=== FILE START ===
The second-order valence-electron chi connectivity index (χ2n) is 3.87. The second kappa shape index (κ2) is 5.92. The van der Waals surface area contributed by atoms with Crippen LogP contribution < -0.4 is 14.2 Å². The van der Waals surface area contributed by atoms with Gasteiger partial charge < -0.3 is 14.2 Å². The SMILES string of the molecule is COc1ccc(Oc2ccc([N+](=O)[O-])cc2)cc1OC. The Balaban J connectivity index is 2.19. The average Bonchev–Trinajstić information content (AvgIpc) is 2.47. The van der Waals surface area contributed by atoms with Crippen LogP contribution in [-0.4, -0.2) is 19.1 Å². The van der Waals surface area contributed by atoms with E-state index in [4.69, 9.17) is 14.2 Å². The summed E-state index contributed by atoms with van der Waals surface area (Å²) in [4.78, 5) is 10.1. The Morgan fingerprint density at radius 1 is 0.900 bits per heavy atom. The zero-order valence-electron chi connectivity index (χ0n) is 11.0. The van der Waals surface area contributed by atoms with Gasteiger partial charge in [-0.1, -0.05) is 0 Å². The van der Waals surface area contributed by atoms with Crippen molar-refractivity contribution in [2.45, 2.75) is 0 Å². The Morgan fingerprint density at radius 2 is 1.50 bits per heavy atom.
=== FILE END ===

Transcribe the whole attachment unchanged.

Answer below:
The second-order valence-electron chi connectivity index (χ2n) is 3.87. The second kappa shape index (κ2) is 5.92. The van der Waals surface area contributed by atoms with Crippen LogP contribution < -0.4 is 14.2 Å². The van der Waals surface area contributed by atoms with Gasteiger partial charge < -0.3 is 14.2 Å². The SMILES string of the molecule is COc1ccc(Oc2ccc([N+](=O)[O-])cc2)cc1OC. The Balaban J connectivity index is 2.19. The average Bonchev–Trinajstić information content (AvgIpc) is 2.47. The van der Waals surface area contributed by atoms with Crippen LogP contribution in [-0.4, -0.2) is 19.1 Å². The van der Waals surface area contributed by atoms with E-state index in [4.69, 9.17) is 14.2 Å². The summed E-state index contributed by atoms with van der Waals surface area (Å²) in [4.78, 5) is 10.1. The Morgan fingerprint density at radius 1 is 0.900 bits per heavy atom. The zero-order valence-electron chi connectivity index (χ0n) is 11.0. The van der Waals surface area contributed by atoms with Gasteiger partial charge in [-0.1, -0.05) is 0 Å². The van der Waals surface area contributed by atoms with Crippen molar-refractivity contribution in [2.45, 2.75) is 0 Å². The Morgan fingerprint density at radius 2 is 1.50 bits per heavy atom.